Unscientific thoughts on the strange demise of the iconic movie theme.
I’ve spent the last few days at a science conference for my day job, so I should know better than to cherry pick data to make a point. But all the same, here’s a shaky hypothesis to throw some objections at.
Film soundtrack composition has arguably never been stronger, more varied or imaginative. Alexander Desplat, Dario Marianelli, John Powell, Hans Zimmer, Max Richter, David Arnold – just a few favourites at the top of their game. And although minimalist and moody sometimes tops melody – think The Hours or Inception –there’s still life in the hummable tune, from The Artist to the X-Men. (Sorry, couldn’t think of a recent film starting with Z.) But, and this is my proposition, after a golden age lasting from the 1950s to the late 1980s, the last couple of decades have seen the demise, or at least the significant diminishing, of the iconic theme tune. Continue reading
So Kim Novak wants to report a rape. All because Michel Hazanavicius used Bernard Hermann’s Vertigo theme in the marvellous The Artist. Kim, where to start with the whole explaining about things that are not like rape? Here, someone says it better than me. Quite apart from her staggeringly tin ear, it’s hard to tell if she even gets the Artistic irony of shouting “I AM THE ONLY ONE WHO CAN SPEAK NOW” in block capitals on her advert. And I don’t remember her making this sort of fuss about the brilliantly metafictional use of Vertigo in Twelve Monkeys.
Novak also seems to think she is speaking on behalf of Hitchcock, and it can’t exactly be said that the director had the most enlightened views about non-consensual sex. The Marnie issue springs to mind. And given that Vertigo is as close as mainstream Hollywood has come to depicting necrophilia… Not actual necrophilia, but necrophilia of the… oh never mind. Continue reading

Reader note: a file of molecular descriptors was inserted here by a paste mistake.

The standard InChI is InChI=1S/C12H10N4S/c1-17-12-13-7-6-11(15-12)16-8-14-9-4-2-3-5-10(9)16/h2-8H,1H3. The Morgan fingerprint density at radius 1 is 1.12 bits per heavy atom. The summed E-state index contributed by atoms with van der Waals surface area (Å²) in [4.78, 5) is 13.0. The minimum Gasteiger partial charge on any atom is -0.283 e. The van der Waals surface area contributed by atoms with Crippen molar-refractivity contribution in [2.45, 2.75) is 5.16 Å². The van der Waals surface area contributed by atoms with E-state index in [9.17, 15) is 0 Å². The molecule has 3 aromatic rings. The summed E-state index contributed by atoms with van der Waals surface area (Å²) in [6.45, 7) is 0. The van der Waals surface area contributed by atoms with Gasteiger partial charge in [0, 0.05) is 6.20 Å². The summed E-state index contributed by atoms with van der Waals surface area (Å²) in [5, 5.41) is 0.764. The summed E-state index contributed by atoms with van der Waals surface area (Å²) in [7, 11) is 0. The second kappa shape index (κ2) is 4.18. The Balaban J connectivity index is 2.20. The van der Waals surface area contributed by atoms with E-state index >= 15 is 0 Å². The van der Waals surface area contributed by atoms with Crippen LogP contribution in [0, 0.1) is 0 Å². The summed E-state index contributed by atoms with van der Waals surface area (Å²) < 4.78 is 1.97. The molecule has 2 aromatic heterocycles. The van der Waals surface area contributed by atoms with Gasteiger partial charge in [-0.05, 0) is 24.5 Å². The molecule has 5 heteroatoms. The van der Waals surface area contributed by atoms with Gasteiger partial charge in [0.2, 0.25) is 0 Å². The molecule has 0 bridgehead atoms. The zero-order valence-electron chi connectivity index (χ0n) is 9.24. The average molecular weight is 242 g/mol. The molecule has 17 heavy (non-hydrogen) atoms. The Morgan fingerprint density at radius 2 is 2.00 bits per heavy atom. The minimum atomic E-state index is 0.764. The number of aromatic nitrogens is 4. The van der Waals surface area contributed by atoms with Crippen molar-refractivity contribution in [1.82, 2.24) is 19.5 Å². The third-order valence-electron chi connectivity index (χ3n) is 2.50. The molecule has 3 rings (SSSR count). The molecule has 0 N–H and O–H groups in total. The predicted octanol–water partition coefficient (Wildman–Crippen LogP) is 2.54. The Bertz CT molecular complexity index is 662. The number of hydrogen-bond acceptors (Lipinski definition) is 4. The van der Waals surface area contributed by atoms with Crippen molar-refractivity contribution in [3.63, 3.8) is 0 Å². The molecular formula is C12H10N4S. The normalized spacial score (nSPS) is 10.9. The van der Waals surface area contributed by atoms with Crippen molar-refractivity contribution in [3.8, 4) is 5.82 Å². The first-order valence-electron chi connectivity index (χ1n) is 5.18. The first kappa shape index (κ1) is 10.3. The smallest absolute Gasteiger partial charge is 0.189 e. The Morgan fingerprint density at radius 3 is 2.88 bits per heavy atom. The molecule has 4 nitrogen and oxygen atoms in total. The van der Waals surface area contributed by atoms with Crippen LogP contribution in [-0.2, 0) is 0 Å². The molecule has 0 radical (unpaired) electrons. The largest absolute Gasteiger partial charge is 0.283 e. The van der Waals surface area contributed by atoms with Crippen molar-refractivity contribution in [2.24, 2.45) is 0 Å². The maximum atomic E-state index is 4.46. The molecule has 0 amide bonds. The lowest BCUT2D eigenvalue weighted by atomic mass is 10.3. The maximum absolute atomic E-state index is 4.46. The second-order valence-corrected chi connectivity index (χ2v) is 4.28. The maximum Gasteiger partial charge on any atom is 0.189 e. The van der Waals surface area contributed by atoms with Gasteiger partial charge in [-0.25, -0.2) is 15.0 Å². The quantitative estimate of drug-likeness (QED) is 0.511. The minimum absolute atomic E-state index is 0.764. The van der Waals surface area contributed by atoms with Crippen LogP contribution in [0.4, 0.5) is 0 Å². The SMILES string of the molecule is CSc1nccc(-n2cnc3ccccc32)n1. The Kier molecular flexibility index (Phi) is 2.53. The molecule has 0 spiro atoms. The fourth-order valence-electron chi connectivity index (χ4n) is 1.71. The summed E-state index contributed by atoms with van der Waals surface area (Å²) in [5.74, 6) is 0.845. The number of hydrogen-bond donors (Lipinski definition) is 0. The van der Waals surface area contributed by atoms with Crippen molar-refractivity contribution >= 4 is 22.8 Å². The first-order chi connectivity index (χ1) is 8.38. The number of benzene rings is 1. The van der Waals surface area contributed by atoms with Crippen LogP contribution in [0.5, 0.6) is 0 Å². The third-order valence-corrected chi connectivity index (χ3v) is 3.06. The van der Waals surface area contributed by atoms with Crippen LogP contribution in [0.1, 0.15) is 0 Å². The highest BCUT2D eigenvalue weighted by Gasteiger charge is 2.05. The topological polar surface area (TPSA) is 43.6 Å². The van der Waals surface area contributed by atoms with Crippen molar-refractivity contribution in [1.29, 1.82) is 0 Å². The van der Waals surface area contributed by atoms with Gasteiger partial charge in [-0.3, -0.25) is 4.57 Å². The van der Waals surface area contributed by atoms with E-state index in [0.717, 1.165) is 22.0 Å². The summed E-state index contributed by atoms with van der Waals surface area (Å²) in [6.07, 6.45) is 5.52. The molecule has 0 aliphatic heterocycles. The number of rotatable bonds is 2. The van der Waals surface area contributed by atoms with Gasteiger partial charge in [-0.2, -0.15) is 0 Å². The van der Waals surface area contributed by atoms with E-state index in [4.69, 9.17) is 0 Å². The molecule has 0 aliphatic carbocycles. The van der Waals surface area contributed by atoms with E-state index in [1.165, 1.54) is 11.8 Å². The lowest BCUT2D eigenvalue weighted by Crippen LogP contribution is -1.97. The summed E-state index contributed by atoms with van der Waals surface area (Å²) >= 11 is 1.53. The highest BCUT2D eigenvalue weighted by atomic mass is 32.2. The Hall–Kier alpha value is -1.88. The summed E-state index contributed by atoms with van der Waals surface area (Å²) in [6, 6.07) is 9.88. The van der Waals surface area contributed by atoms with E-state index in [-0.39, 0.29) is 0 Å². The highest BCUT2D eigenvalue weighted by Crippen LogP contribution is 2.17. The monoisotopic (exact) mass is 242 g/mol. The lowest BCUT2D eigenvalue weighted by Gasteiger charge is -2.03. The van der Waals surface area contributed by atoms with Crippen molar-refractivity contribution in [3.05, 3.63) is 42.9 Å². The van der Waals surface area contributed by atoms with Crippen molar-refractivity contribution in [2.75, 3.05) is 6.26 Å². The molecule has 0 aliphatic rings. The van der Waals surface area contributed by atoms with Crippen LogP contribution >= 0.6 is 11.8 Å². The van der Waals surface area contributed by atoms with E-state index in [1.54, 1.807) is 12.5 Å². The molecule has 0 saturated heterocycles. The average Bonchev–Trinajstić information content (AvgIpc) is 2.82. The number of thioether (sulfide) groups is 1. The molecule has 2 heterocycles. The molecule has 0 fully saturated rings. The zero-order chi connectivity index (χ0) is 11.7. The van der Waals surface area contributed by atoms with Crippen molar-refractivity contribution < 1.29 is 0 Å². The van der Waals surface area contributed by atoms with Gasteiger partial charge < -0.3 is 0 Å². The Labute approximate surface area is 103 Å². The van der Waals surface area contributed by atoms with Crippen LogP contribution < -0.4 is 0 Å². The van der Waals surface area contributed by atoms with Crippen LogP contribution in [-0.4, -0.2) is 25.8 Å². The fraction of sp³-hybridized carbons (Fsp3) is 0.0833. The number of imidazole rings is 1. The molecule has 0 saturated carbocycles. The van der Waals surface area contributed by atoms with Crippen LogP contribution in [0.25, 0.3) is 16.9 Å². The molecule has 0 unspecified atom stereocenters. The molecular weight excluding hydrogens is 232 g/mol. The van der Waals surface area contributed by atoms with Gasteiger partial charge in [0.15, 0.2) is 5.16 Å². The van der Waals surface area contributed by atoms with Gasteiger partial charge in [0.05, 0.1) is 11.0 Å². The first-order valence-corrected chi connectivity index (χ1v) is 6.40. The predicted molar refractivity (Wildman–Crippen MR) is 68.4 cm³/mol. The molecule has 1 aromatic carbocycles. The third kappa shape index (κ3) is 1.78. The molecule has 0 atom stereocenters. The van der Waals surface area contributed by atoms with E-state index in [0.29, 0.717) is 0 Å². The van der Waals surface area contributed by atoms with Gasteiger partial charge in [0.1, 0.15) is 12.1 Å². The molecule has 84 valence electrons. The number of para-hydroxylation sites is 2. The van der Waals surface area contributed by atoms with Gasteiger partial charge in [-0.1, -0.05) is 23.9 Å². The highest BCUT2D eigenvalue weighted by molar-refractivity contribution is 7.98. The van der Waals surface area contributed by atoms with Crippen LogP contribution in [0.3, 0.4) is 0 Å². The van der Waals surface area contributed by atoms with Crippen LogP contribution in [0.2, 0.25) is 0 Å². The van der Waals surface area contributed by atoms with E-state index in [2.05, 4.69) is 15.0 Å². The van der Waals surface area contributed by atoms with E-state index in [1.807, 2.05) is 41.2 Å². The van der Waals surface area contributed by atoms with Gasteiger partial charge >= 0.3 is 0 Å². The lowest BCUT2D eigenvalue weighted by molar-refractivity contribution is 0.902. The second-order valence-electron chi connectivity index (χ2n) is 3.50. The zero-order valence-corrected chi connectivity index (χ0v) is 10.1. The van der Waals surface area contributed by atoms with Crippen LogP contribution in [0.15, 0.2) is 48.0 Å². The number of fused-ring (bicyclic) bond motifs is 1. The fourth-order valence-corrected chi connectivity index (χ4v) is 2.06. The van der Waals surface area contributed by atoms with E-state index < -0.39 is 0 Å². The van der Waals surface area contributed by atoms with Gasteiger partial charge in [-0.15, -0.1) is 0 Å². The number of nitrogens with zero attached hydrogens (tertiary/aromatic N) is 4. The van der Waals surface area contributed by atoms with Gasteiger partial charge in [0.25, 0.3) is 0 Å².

I almost fell over myself with excitement a couple of months ago when I saw the trailer for Tinker Tailor Soldier Spy. One of the things that I knew was going to get me through the door the day it opened was the music. It so perfectly captured the tension and mood, hitting each beat of the trailer, underpinning each throaty utterance of the kind of actorly line-up that casting directors fantasise about.
Except when I went to see the film recently, the music was nowhere to be found. Tinker Tailor is, for my money, the standout film of 2011 so far, that appears to to have found an actual wormhole back to 1973. The score by Alberto Iglesias is nicely atmospheric, unobtrusive, gets the job done, no complaints.
But… but I just couldn’t help but feel a bit shortchanged, robbed of what I thought was going to be an integral part of the cinema experience of Tinker Tailor. Even if I had got a burst of the trailer music over the end credits I would have been happy. I didn’t of course and scrambled for the internet as soon as I was back to find out what I’d missed. Unexpectedly, it was Danny Elfman’s score for The Wolfman. Needless to say I was straight over to Amazon for the music. I’ve given that film a miss so far and I think I can live without it. Mind you I might have felt differently if they had used Elfman’s music in the trailer for The Wolfman rather than this bland semi-rock. Continue reading